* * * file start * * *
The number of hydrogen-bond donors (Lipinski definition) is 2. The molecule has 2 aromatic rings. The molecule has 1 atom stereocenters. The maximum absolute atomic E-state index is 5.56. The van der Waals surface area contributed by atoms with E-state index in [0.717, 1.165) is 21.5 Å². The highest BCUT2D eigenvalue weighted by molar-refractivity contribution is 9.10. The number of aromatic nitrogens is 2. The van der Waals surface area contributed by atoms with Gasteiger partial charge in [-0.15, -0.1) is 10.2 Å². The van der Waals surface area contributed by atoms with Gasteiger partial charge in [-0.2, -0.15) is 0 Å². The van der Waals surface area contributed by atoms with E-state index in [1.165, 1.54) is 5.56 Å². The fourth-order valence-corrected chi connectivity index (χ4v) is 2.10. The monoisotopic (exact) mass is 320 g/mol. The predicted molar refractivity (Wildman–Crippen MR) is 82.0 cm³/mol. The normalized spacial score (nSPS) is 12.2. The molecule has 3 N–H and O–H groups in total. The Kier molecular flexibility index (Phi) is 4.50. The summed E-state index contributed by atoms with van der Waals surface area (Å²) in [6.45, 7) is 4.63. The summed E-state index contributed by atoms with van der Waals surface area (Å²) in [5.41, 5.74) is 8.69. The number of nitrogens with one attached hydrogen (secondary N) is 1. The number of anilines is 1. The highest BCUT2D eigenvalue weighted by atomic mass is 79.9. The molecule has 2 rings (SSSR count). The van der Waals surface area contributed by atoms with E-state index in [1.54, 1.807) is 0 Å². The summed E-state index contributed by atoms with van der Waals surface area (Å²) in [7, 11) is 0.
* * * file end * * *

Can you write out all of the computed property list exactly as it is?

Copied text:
The number of hydrogen-bond donors (Lipinski definition) is 2. The molecule has 2 aromatic rings. The molecule has 1 atom stereocenters. The maximum absolute atomic E-state index is 5.56. The van der Waals surface area contributed by atoms with E-state index in [0.717, 1.165) is 21.5 Å². The highest BCUT2D eigenvalue weighted by molar-refractivity contribution is 9.10. The number of aromatic nitrogens is 2. The van der Waals surface area contributed by atoms with Gasteiger partial charge in [-0.15, -0.1) is 10.2 Å². The van der Waals surface area contributed by atoms with Gasteiger partial charge in [-0.2, -0.15) is 0 Å². The van der Waals surface area contributed by atoms with E-state index in [1.165, 1.54) is 5.56 Å². The fourth-order valence-corrected chi connectivity index (χ4v) is 2.10. The monoisotopic (exact) mass is 320 g/mol. The predicted molar refractivity (Wildman–Crippen MR) is 82.0 cm³/mol. The normalized spacial score (nSPS) is 12.2. The molecule has 3 N–H and O–H groups in total. The Kier molecular flexibility index (Phi) is 4.50. The summed E-state index contributed by atoms with van der Waals surface area (Å²) in [6.45, 7) is 4.63. The summed E-state index contributed by atoms with van der Waals surface area (Å²) in [5.41, 5.74) is 8.69. The number of nitrogens with one attached hydrogen (secondary N) is 1. The number of anilines is 1. The highest BCUT2D eigenvalue weighted by atomic mass is 79.9. The molecule has 2 rings (SSSR count). The van der Waals surface area contributed by atoms with E-state index in [1.54, 1.807) is 0 Å². The summed E-state index contributed by atoms with van der Waals surface area (Å²) in [7, 11) is 0.